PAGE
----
This is just a quick follow-up to my post yesterday about TV 'n stuff.
Some people think we Tivo owners are a bit obsessive about them. That's kind of right, but I don't think you can understand it if you don't have one! So, with this in mind I found this "Tivo FAQ" pretty damn funny. The article can be found here, but I just have to post it as well.
Questions Frequently Asked About TiVo, Answered by Someone Who Loves TiVo Too Much
What’s that? You still don’t have a TiVo? Ahh, you must have some questions about the technology before you take the plunge. Lucky for you, John Warner is here with a stack of answers and a filled baptismal pool.
Q: What is the proper term for a lover of TiVo?
A: A lover of TiVo is a “TiVotee” (rhymes with “devotee”).
Q: Will I watch more or less television once I have TiVo?
A: You will not watch any television whatsoever. You will watch TiVo. Television has commercials. TiVo has only magnificent moving-picture programming filled with people you recognize and love because they are famous—not anonymous acting drones who have acid indigestion and limp penises and need life insurance.
Q: Will TiVo change my life?
A: No, TiVo will not change your life so much as He will destroy your previous life, permitting a new and improved life to rise, phoenix-like, from your ashes. Switching from cable television to satellite is “change.” Moving to TiVo is closer to rebirth.
Q: Is TiVo expensive?
A: This question makes no sense. In a future world, where mankind has destroyed its remaining clean air and drinking water and such necessities require payment, will you be asking how much it costs to draw breath? I didn’t think so.
Q: Is TiVo male or female?
A: TiVo is commonly referred to as “He,” though this is a mere convenience, as TiVo encompasses all things, living or no. TiVo is the heavens and the earth and anything that might be beyond the heavens—like bigger and even more sophisticated TiVos. Expert linguists have been working to develop a pronoun that more accurately reflects the universality of TiVo, but as of yet all attempts are unpronounceable in every language except Fortran.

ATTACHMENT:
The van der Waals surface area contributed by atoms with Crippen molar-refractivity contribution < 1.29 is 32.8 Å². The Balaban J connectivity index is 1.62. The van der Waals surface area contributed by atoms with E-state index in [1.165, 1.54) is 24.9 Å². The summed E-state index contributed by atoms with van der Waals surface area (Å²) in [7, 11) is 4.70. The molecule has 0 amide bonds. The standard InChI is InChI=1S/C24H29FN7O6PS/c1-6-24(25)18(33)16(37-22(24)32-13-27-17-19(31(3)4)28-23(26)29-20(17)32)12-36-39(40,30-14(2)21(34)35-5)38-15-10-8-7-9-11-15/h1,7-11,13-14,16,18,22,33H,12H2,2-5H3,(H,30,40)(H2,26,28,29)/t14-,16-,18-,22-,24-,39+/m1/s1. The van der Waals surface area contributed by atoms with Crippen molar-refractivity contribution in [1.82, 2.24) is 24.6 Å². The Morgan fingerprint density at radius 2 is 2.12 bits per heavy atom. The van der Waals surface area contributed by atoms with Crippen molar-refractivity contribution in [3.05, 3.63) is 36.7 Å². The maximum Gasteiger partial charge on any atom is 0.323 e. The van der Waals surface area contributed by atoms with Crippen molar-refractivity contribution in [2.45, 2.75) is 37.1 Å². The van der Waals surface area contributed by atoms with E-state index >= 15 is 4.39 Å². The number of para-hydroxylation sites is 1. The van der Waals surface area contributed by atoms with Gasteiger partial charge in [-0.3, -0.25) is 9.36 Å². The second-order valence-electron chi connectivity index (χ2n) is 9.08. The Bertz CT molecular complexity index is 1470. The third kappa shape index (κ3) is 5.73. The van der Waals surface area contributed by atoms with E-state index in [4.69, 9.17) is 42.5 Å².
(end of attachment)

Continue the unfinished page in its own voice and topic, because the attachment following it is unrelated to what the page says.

Q: How does TiVo know to record programs for me that I might like?
A: The long answer the TiVo marketing executives would like you to believe is that TiVo uses a sophisticated algorithm that compares your viewing habits to the behavior of other TiVo users, but the truth comes in a one-word answer: druids. Druids have spells, magical spells that they cast to determine your deepest wishes and desires when it comes to television viewing. Do not be afraid! Druids engage only in friendly, white magic. Wiccans (i.e., lesbians), on the other hand, are a different matter. They should never be allowed to own—or program—a TiVo.
Q: Will TiVo work if I only have broadcast television?
A: Yes, TiVo will “work.” TiVo would work if you only had one channel that showed Balinese folk dancing 20 hours a day and that infomercial with Chef Tony and his knives for the other four. The larger issue is that if you have only broadcast television, your TiVo will be very, very sad. You see, TiVo exists in order to bring pleasure to His owner, and His level of pleasure is directly correlated to the number of channels He has to choose from. To not have at least 75 channels for TiVo to monitor and peruse in His unceasing desire to please is tantamount to cruelty or neglect. I can’t tell you how many times I’ve had to kick a door down to take an underutilized TiVo away from a family that’s heartless enough to have only basic cable.
Q: When I go on vacation, should I have someone watch after TiVo?
A: Unlike your children, your mother, or your spouse, TiVo will not make you feel guilty for leaving Him behind when you take that vital jaunt to Branson to catch a week of Yakov Smirnov sets, but once you own TiVo, you will lose the urge to do anything except lay completely nude on the couch in front of this blessed machine.
John Warner is the author of the forthcoming book, Sleeping with Oprah and Other Routes to Achieving Fame, Fortune, and a New York Times Bestseller to be published in September by Writer’s Digest Books.